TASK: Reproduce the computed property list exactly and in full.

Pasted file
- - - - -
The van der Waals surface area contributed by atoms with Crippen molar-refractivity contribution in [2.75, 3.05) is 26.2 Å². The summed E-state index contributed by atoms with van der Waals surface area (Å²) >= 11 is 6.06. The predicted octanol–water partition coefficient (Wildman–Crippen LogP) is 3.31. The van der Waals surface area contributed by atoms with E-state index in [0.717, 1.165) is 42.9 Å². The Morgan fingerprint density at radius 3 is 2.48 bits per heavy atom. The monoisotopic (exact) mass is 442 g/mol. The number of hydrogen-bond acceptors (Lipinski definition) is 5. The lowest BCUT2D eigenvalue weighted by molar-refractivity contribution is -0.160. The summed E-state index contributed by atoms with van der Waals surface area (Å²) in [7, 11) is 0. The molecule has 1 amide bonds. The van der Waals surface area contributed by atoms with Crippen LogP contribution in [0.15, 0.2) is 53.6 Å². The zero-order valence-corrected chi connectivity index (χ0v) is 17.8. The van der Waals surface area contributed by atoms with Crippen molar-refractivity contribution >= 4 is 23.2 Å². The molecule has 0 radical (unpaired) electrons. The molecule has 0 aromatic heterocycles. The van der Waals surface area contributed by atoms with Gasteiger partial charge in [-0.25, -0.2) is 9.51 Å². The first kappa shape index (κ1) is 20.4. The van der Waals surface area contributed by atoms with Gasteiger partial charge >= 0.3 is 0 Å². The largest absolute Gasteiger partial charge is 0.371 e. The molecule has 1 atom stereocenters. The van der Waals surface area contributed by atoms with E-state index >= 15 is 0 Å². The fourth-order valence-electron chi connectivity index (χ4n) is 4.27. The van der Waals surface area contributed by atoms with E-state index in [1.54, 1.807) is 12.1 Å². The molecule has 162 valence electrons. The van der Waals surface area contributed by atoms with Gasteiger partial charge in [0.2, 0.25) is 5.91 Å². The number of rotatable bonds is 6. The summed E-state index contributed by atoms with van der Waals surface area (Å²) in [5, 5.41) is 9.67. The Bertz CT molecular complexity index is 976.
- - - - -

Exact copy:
The van der Waals surface area contributed by atoms with Crippen molar-refractivity contribution in [2.75, 3.05) is 26.2 Å². The summed E-state index contributed by atoms with van der Waals surface area (Å²) >= 11 is 6.06. The predicted octanol–water partition coefficient (Wildman–Crippen LogP) is 3.31. The van der Waals surface area contributed by atoms with E-state index in [0.717, 1.165) is 42.9 Å². The Morgan fingerprint density at radius 3 is 2.48 bits per heavy atom. The monoisotopic (exact) mass is 442 g/mol. The number of hydrogen-bond acceptors (Lipinski definition) is 5. The lowest BCUT2D eigenvalue weighted by molar-refractivity contribution is -0.160. The summed E-state index contributed by atoms with van der Waals surface area (Å²) in [7, 11) is 0. The molecule has 1 amide bonds. The van der Waals surface area contributed by atoms with Crippen LogP contribution in [0.15, 0.2) is 53.6 Å². The zero-order valence-corrected chi connectivity index (χ0v) is 17.8. The van der Waals surface area contributed by atoms with Crippen molar-refractivity contribution >= 4 is 23.2 Å². The molecule has 0 radical (unpaired) electrons. The molecule has 0 aromatic heterocycles. The van der Waals surface area contributed by atoms with Gasteiger partial charge in [-0.25, -0.2) is 9.51 Å². The first kappa shape index (κ1) is 20.4. The van der Waals surface area contributed by atoms with Gasteiger partial charge >= 0.3 is 0 Å². The largest absolute Gasteiger partial charge is 0.371 e. The molecule has 1 atom stereocenters. The van der Waals surface area contributed by atoms with E-state index >= 15 is 0 Å². The fourth-order valence-electron chi connectivity index (χ4n) is 4.27. The van der Waals surface area contributed by atoms with E-state index in [1.54, 1.807) is 12.1 Å². The molecule has 162 valence electrons. The van der Waals surface area contributed by atoms with Gasteiger partial charge in [0.2, 0.25) is 5.91 Å². The number of rotatable bonds is 6. The summed E-state index contributed by atoms with van der Waals surface area (Å²) in [5, 5.41) is 9.67. The Bertz CT molecular complexity index is 976.